Features I by I 07.04.17

Arca review: Björk’s electronic architect finds his voice with an immaculate collection of grisly love songs

Today, Arca released his third “proper” album – an eerily beautiful collection of cracked love songs that perfectly illustrates his growth over the last five years. Miles Bowe deconstructs an album that wields Björk’s operatic experimentation with ecstatic electronics and sparkling euphoria.

Alejandro Ghersi, better known as Arca, has toned his discography over the course of this decade like one would a muscle, from his UNO breakouts Stretch 1 and Stretch 2, to production work for Björk, FKA twigs and Kanye West, reaching a peak on his incredible last album, 2015’s Mutant. Whether through Jesse Kanda’s violently sexual avatars, avant-garde club nights or soundtracking fashion shows, his music sounds as visceral and eerily pretty as fresh offal. His last release, Entrañas, roughly translates to “guts” and it’s a title so accurate he could have used it for nearly any song or album.

While his previous work has evoked gore and chaos, Arca emerges with every restless idea we’ve heard this decade locking into place. The eponymous title is important, as is Kanda’s beautiful portrait of the artist on the album cover – so close he overwhelms the frame, equal parts alluring and threatening. That role might previously have belonged to one of Kanda’s creatures, but Arca sounds like an unmasking. A long stare from a producer who has, artistically and literally, found his voice.

“I have an interesting relationship with my voice. When I was 14 or 15, I was making pop music and singing over all of it,” he said in a 2015 interview. “I had an unspoken treaty with myself to never lie in my lyrics, so, for a long time, when I wrote love songs, I would use genderless pronouns, like “dear” and “darling” — like some kind of granny!”

In high school, Ghersi caved to the hetero pressures to write about girls, before deciding to pull the plug: No more singing, no more lyrics, no more lies. He “went into a cocoon”, as he puts it. It’s fitting then that Arca opens with ‘Piel’ (‘Skin’), an ecstatic flaying of “yesterday’s skin.” Over looming orchestral drones, he sounds exposed and glaringly vulnerable, but don’t make the mistake of confusing that for weakness.

The first thing we hear is gentle humming. Ghersi’s voice is not perfect, but rather than polish out any blemishes, he works the flaws. His voice cracks, he breathes sharply and his lips smack; at one point you can hear what sounds like someone taking a sip of water. Whereas previous work was filled with electronic cracks and tremors, here he often relies simply on his mouth and lungs. Just as he abandoned avatars for videos exploring and showcasing his own body, Arca revels in physicality and its limitations.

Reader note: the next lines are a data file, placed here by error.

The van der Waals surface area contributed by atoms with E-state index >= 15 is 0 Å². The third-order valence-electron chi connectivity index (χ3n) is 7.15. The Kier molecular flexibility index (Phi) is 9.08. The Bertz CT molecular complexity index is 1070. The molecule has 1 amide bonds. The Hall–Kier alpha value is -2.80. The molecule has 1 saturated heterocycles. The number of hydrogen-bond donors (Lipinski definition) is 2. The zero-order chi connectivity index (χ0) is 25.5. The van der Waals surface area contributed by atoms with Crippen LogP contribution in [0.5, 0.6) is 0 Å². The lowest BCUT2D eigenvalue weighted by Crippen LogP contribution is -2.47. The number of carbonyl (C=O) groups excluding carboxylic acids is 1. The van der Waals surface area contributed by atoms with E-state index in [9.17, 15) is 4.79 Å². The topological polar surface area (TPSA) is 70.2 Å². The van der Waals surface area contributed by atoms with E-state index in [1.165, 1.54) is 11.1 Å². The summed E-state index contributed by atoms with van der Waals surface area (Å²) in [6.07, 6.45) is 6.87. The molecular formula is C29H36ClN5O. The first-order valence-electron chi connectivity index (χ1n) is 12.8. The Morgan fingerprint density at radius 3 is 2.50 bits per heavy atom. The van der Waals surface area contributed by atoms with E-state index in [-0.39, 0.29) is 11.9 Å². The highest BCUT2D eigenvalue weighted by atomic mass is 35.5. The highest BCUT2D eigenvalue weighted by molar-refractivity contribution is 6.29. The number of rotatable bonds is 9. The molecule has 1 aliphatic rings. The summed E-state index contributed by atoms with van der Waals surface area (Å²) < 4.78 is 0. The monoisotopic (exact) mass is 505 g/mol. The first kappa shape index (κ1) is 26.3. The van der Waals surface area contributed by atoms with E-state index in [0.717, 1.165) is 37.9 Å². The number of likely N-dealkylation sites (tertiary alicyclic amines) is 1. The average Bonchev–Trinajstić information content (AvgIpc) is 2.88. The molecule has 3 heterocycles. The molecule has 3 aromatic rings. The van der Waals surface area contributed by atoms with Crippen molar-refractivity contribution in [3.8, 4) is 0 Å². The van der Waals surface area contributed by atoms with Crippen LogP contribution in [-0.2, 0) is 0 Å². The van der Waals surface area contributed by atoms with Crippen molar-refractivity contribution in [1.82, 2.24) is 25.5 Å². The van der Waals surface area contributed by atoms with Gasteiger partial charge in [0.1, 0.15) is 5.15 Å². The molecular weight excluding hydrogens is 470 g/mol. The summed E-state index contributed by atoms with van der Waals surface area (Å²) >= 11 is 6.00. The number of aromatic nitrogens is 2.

His voice soars with an operatic grandeur on ‘Saunter’, while the raw melismas of ‘Reverie’ shows that Ghersi’s natural voice can be just as elastic as his most slippery synthesizer sound. They shift and adapt to whatever Arca’s complex orchestration throws, from both screeching and soothing violins to brushed percussion to brutal foley effects. ‘Castration’ is a perpetually off-kilter rush thanks to its woozy synths and pummeling beats that uncomfortably resemble fists hitting flesh, while the brief vignette ‘Whip’ dissects the titular weapon, stretching an instantaneous crack to a fragmented 82 seconds. It’s heavier than anything he’s ever made, yet also his most gentle because of its lyrics.

Arca beams with grisly Spanish love songs, and the language’s softer tone lends itself infinitely better to his sinewy vocals than English; sung in the second person, it’s an elegant solution to not using gender pronouns. On the heartrending ‘Anoche’, he mourns an imagined lover: “Last night I loved you / and you left me in pieces.” The track adapts a line from Björk’s ‘I Miss You’ (“I missed you / though I haven’t met you yet”), before offering his own equally moving conclusion: “Last night I smiled / thinking that you were possible.”

It is not just the vocals that display Ghersi’s forward evolution – the composing on the album is the most focused on his career. On ‘Fugaces’, voice and synth strobe dramatically until they become indistinguishable. It becomes an impossibly tense blur with sharp violins tingling around the edges, before suddenly ripping apart into a soaring chorus. It’s the most cathartic track of his career. The following ‘Desafio’ is his prettiest with every nerve-damaged sound in Ghersi’s palette pushed toward sparkling euphoria. It all builds to the delicate closer ‘Child’, an instrumental reminiscent of the work on his debut album Xen, but with far more focus.

The result is Ghersi’s strongest work yet, an album that makes you appreciate everything preceding it more and trust in whatever may follow. Arca is a meticulously sculpted body of work – a perfect flex, immaculately sustained.

Miles Bowe is on Twitter

Read next: Björk’s MoMA exhibition is an emotional journey through her past, present and future



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